The Sad Circumstances: Originally released on Raw Energy Records in Canada in 1991, King Apparatus' self-titled debut--a big hit for the band north of the border--was picked up for distribution in the US by Moon Records (basically Bucket working out of his basement and me doing promotions part-time, after work out of my kitchen). Unfortunately, at the time, the American ska scene was small, disjointed, and disorganized (the pre-Internet days, baby!)--and this record went largely unnoticed and unsold. Having said that, several college ska DJs did pick up on the release and added it to their playlists and the odd skazine reviewed it, but few ska bands could venture out on the road for a national tour in support of their record (the best way to promote it) without losing their shirts--the ska touring circut just hadn't been firmly established yet.

The Grade: A-

Availability: In print and available from Asian Man Records.

Monday, May 5, 2008

Joe Higgs: "Life of Contradiction"

Pressure Sounds

Originally recorded in 1972 for Island Records, Joe Higgs' Life of Contradiction languished in that label's vaults for three years, while Chris Blackwell tried to figure out how to market Higgs since, at the time, he was considered more of a Jamaican folk singer than a reggae artist (and, no doubt, Blackwell was also busy tending to the ascendant Bob Marley & the Wailers). When the rights reverted back to Higgs, the LP finally saw the light of day in 1975 on the Grounation label, and regardless of the sheer brilliance of the album, Life of Contradiction was very considered to be very much out of step with the reggae of that period--though it immediately strikes the modern listener as the early '70s roots reggae classic that it is. Indeed, several of the tracks had orginally been recorded during the ska era (such as "There's a Reward"); the influence of soul and R&B is powerful on several cuts (particulary on the title track and "Who Brought Down the Curtains"); and some of the arrangements, rhythms, and jazz-inflected performances were definitely atypical of reggae of that period.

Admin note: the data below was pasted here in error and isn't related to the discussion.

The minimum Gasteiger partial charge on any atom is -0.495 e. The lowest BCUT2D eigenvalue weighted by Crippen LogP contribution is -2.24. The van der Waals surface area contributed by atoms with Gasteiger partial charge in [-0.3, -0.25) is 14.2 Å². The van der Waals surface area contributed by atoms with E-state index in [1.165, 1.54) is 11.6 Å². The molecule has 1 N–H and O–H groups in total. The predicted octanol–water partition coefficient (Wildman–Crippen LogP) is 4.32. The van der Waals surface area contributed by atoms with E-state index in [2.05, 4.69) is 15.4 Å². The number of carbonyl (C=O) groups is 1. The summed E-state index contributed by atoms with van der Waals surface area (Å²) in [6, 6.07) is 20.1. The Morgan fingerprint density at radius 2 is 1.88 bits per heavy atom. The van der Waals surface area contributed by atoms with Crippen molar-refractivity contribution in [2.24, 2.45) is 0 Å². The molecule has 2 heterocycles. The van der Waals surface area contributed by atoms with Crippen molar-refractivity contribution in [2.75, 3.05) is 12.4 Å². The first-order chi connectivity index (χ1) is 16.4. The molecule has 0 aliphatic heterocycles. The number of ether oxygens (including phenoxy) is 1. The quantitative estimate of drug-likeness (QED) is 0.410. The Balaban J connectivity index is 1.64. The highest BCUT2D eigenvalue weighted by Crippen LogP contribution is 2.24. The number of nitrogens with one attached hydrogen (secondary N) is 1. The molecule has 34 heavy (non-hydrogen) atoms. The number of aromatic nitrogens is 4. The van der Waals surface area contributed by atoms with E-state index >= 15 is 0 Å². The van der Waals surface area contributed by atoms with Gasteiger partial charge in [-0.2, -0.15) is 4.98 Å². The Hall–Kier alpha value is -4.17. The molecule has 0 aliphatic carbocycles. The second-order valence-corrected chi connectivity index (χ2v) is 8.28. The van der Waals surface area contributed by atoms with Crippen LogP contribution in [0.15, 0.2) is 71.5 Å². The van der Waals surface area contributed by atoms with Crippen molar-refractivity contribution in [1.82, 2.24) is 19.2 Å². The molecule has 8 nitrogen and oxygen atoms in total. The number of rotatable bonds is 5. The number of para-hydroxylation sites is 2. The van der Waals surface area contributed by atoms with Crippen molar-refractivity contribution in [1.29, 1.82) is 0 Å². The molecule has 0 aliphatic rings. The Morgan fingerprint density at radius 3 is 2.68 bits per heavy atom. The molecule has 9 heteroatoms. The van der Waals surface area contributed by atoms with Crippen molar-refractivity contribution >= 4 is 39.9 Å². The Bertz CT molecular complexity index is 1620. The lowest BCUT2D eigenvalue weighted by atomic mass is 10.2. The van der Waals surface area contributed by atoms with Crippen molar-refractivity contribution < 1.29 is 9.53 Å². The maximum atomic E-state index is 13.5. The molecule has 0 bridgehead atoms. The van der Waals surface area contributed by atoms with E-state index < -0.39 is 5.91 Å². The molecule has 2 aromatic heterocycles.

Of note, Joe Higgs (who was already a hit recording artist with Roy Wilson in the duo Higgs and Wilson) was the vocal coach to The Wailers (Bob Marley, Peter Tosh, and Bunny Livingstone) in 1963 when they were just starting off--and he hooked them up with Coxsone Dodd, who produced their first single, "Simmer Down," which went to the top of the Jamaican charts in 1964 and set them on their long journey to eventual superstardom in the '70s. Like Bob Marley, Higgs has incredible command of his instrument (clearly he knew what he was doing when he taught The Wailers how to harmonize); his singing is wonderfully expressive and nakedly honest. Almost more importantly, he has an extraordinary gift for writing a catchy melody (my son, who tends to dislike reggae in favor of Green Day and the Beatles, was singing along to several of the songs as I played this record--which proves the adage that a good tune is a simply good tune, no matter the genre). All of the tracks on the LP are winners--no chaff here.